I have found online commentators and scholars stating Huawei is doing propaganda and their tones are sometimes critical albeit there is no evidence to back up their claim. Is one accusing Huawei of propaganda simply because it is a Chinese company with a huge market share in the African telecom market? Yet would one say the same with what IBM is doing in Kenya (Eamon’s research)? Or because it is an Anglo-American company, its intentions are always justified? The psychology behind this is very interesting. I have mentioned the theory of social constructionism in an attempt to explaining how people, especially millennials are ‘anglo-americanised’ due to the fast expansion of technology and social media.Here again it could be said that many, including both ordinary people and professional commentators and scholars, have such a contrasting view on the intentions and ethics of Chinese and Anglo-American companies, are socially constructed by Anglo-Americanisation. This does not necessarily mean their considerations are not correct, but questionable in nature.

     4. The limitation of our research

In addition, I feel the lack of hard evidence of the influence of those tech and telecom companies in Africa, both Chinese and Anglo-American, has been the major limit of our research. This is due to two reasons. Firstly, we have chosen to study a very recent, not to even mention ongoing topic. Results and influences are always more comprehensive and clearer to be interpreted in retrospect. Secondly, it has been easy to find the announcement of the strategies and plans of these companies, but hard to find their own reports on what their training programs have achieved. It is worth noting that it seems that this does not only apply to Chinese company Huawei but also Anglo-American companies such as IBM.

     5.  Huawei’s concept of “glocalisation” = Chinese colonialism in Africa? Or bilateral partnership?

I will follow up on this bigger question which is directly related to our overall project in my later posts.

 

Sources:

  • “Huawei Announces Strategy for Africa known as “glocalisation”, My Broadband, Nov 2011

https://companies.mybroadband.co.za/blog/2011/11/10/huawei’s-announces-strategy-for-africa-known-as-“glocalisation”/

  • “China’s Huawei to roll out 4G service in Ethiopian capital”, The Africa Report, Nov 2013

http://www.theafricareport.com/East-Horn-Africa/chinas-huawei-to-roll-out-4g-service-in-ethiopian-capital.html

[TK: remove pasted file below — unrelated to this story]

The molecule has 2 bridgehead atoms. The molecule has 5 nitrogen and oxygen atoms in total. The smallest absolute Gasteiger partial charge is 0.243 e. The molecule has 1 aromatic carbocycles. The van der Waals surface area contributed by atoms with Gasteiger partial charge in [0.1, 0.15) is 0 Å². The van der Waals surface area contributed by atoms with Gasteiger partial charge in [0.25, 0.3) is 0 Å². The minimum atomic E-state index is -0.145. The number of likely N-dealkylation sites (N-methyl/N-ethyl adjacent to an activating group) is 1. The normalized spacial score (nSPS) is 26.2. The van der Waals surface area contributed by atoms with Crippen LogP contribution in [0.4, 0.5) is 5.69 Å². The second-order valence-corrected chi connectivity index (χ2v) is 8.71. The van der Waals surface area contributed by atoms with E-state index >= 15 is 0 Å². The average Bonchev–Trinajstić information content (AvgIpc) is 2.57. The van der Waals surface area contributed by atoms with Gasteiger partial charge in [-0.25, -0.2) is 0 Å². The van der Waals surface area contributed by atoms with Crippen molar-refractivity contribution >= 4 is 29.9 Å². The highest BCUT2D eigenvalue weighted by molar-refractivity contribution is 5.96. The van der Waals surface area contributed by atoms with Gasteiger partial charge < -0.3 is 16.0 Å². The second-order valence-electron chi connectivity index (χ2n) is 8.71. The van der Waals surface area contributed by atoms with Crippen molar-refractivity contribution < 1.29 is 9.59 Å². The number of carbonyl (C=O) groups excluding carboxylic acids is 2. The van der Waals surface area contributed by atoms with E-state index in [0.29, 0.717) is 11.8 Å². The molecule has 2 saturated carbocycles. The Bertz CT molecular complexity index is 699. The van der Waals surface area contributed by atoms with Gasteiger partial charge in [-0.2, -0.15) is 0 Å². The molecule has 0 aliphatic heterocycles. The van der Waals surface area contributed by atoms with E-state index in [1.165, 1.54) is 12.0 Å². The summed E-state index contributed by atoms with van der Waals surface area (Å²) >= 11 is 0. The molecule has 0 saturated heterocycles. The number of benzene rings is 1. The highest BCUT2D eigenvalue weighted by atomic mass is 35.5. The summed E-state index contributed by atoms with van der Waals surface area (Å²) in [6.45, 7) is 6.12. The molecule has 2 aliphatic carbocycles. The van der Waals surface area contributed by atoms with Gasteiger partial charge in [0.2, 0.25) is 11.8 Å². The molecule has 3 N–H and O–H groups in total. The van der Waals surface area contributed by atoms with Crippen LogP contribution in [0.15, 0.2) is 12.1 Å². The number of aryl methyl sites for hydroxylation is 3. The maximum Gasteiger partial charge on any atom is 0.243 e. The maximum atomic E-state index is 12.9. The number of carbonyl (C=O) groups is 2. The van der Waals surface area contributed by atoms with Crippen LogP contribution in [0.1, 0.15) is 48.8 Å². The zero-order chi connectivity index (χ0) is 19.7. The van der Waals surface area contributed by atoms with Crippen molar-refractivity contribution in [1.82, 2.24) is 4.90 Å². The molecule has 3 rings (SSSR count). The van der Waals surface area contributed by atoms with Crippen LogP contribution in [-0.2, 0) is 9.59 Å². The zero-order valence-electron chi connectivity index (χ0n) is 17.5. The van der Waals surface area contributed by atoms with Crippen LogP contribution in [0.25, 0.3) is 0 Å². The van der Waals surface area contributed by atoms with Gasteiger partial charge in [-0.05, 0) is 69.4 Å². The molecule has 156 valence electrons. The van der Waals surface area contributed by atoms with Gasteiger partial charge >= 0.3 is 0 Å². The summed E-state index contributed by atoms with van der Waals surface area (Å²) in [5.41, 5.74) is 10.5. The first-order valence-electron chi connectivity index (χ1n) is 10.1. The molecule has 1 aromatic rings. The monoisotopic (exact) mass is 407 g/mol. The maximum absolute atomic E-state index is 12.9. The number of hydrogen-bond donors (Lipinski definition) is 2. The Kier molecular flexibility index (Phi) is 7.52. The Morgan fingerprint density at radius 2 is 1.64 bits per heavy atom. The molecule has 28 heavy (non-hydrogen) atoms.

• “Are Chinese IT Companies doing enough to train locals in Africa?”, The Chinafrica Project, Aug 2016

http://www.chinaafricaproject.com/podcast-huawei-africa-training-ict-ben-tsui/

  • “What Huawei Has Done Right in Africa”, From Africa to China, Aug 2016

https://fromafricatochina.com/2016/08/10/what-huawei-has-done-right-in-africa/

  • “Africa: Huawei Outlines Africa Digital Strategy”, AllAfrica, 15 Nov 2016

http://allafrica.com/stories/201611150969.html

  • “Huawei launches its first innovation and experience centre in Africa’, PC Tech Magazine, July 2016

https://pctechmag.com/2016/07/huawei-launches-its-first-innovation-experience-centre-in-africa/

  • “Huawei training 1,000 South Africans in China”, The Stack, July 2016

https://thestack.com/data-centre/2016/07/22/huawei-training-1000-south-africans-in-china/

2 thoughts on “Huawei’s Tech Centre and Training Program in South Africa, Facts and Reflections

  1. Thanks very much for this, Miranda.

    A few questions, mostly contextual to help clarify your claims and overall argument:

    -do any other multinational corporations subscribe to ‘glocalisation’? Or is Huawei a pioneer in this?
    -why ‘South Africa’? Do they have efforts in other African countries? Was South Africa chosen given its level of development?
    -who are the students who have been chosen since 2011 to participate in the university training trip to China? I am wondering here if there is something here that can be said about race and class in South Africa given its turbulent history.

    In other words, despite the fact that the company does not release much data, I wonder whether something can be said about them choosing a relatively ‘safe’ investment in what they are doing in Jo’burg.

    In any case, I think that your research into this, despite its limitations which you clearly outline, will help you hone your ideas regarding similar actions by Western multinationals. Thanks for your post!

  2. Miranda, this is really good! I think that point 3 in particular has potential. The debate of social constructivism and the anglo-americanisation of millennials through their use of social media is great! Also the distinction between Huawei vs IBM.